Pie Charting


Something there is, to paraphrase (contrariwise) a famous poet, that does love a pie.  Is it the round shape?  Is it the fluffy toppings?  Is it the gooey insides? 

Or maybe (just maybe…) it’s because we like to throw ’em…


And why throw?  Maybe it’s because…of that round shape (so well-formed for spinning through air).  And the fluffy toppings (so practical for that first impact).  And as for those gooey insides (so satisfyingly messy to watch).  Whatever.  When you’ve gotta pie, you’ve gotta toss.  Law of Nature, I think; as basic as breathing.  Have Pie, Will Throw.

Pie Throwing—or ‘Pieing,’ to give its technical term—actually has a history.  Per Wikipedia, pies in the face began as gags in music hall routines presented by Fred Karno (note that both Charlie Chaplin and Stan Laurel performed with the Karno troupe).  Inevitably, pieing moved into the movies.  A face pie was first given in Mr. Flip, a 1909 Essanay film, which starred Ben Turpin as a masher who, for his troubles, gets a pie shoved into his pan (an argument, I think, for always keeping that pie handy in the hand—there are times when a good splat is needed).  From thereon, cinematic pies have been flung, hurled, lobbed, launched, chucked, pitched, bowled, dodged, ducked, veered, tossed over shoulders, smacked into faces, banged atop heads, slammed into walls, stuffed into shirts, rubbed into hair, stepped on, slipped on, sat on, fallen into, and even—occasionally—eaten.  Which may have been their original purpose.  (Ah, but the temptation of those gooey insides…)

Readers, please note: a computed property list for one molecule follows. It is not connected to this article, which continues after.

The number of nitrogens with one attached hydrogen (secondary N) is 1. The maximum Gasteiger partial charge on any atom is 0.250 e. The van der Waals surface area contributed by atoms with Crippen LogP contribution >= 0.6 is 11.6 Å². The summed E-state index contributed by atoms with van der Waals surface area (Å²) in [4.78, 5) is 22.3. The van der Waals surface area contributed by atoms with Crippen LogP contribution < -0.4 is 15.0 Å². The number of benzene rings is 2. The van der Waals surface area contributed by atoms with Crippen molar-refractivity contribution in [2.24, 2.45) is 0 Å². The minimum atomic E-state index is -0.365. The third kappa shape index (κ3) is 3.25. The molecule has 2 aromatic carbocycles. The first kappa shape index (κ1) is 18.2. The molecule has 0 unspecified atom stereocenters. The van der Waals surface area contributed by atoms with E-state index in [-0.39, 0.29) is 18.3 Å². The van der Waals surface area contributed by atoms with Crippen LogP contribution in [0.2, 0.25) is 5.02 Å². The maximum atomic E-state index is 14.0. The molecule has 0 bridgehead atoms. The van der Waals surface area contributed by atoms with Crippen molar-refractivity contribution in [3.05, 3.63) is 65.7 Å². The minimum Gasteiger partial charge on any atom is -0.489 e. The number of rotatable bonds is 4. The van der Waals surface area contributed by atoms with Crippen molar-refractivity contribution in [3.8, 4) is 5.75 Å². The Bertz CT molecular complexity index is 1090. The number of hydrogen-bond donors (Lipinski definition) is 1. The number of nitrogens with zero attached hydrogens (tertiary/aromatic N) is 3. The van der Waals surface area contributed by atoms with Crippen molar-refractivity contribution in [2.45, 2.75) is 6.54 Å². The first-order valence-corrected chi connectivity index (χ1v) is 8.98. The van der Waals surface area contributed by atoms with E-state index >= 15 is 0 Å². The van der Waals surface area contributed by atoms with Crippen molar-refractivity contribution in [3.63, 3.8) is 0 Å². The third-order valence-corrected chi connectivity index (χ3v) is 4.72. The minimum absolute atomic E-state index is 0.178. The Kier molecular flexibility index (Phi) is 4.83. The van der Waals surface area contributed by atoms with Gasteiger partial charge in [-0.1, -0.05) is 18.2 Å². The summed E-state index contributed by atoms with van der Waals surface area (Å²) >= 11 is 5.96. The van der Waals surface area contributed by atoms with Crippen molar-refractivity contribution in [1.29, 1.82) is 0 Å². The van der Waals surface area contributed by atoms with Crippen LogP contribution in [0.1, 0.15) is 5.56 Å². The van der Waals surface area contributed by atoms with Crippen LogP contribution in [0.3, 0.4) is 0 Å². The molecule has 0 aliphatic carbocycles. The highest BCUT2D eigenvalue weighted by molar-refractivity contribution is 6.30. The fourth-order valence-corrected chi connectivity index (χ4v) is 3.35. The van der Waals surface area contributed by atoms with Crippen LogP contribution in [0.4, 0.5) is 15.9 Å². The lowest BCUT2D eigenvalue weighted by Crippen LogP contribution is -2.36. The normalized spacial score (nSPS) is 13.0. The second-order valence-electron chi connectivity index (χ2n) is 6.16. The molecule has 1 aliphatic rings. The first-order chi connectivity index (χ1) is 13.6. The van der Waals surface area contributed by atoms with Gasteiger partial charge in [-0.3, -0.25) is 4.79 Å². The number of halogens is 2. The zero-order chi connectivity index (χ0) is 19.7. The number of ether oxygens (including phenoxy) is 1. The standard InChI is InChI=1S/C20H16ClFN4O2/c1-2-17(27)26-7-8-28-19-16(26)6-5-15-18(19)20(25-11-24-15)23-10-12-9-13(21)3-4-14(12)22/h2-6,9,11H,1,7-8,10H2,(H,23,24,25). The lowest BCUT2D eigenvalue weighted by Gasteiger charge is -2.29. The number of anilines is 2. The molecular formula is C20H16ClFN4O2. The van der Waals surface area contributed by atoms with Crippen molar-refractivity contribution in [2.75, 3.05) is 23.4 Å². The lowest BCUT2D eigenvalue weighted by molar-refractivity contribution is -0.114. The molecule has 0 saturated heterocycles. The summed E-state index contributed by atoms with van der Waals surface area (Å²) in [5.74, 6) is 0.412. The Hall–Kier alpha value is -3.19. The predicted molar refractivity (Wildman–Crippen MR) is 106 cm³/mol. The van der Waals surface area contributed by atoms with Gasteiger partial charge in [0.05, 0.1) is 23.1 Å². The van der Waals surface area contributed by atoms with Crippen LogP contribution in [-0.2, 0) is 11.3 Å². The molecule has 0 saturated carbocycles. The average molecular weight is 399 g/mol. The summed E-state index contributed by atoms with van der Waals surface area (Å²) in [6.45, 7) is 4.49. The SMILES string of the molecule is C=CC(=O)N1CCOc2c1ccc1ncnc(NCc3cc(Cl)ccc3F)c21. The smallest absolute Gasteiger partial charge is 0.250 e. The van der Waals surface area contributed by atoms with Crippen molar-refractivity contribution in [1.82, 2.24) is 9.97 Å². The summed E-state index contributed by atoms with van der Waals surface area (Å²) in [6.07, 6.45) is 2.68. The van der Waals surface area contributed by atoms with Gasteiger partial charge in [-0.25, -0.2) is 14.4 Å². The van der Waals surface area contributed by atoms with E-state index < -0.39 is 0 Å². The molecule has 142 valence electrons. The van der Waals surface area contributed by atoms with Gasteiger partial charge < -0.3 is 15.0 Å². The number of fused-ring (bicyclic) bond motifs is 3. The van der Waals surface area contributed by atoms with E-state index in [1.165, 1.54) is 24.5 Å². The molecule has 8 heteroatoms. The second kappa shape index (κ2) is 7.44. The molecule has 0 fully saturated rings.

So if, this Turkey Day, you’re gonna be serving (even eating) Pumpkin, Apple, Pecan, Blueberry, Blackberry, Strawberry, Key Lime, Rhubarb, Lemon Meringue, Shoofly, Sweet Potato, Coconut Cream, Banana Cream, Chocolate Cream, Salted Caramel, Peanut Butter, Cherry Crumble, or Mississippi Mud—Then check below for a viewer’s compendium on how to toss the tart, pitch the pastry, and fling the flan.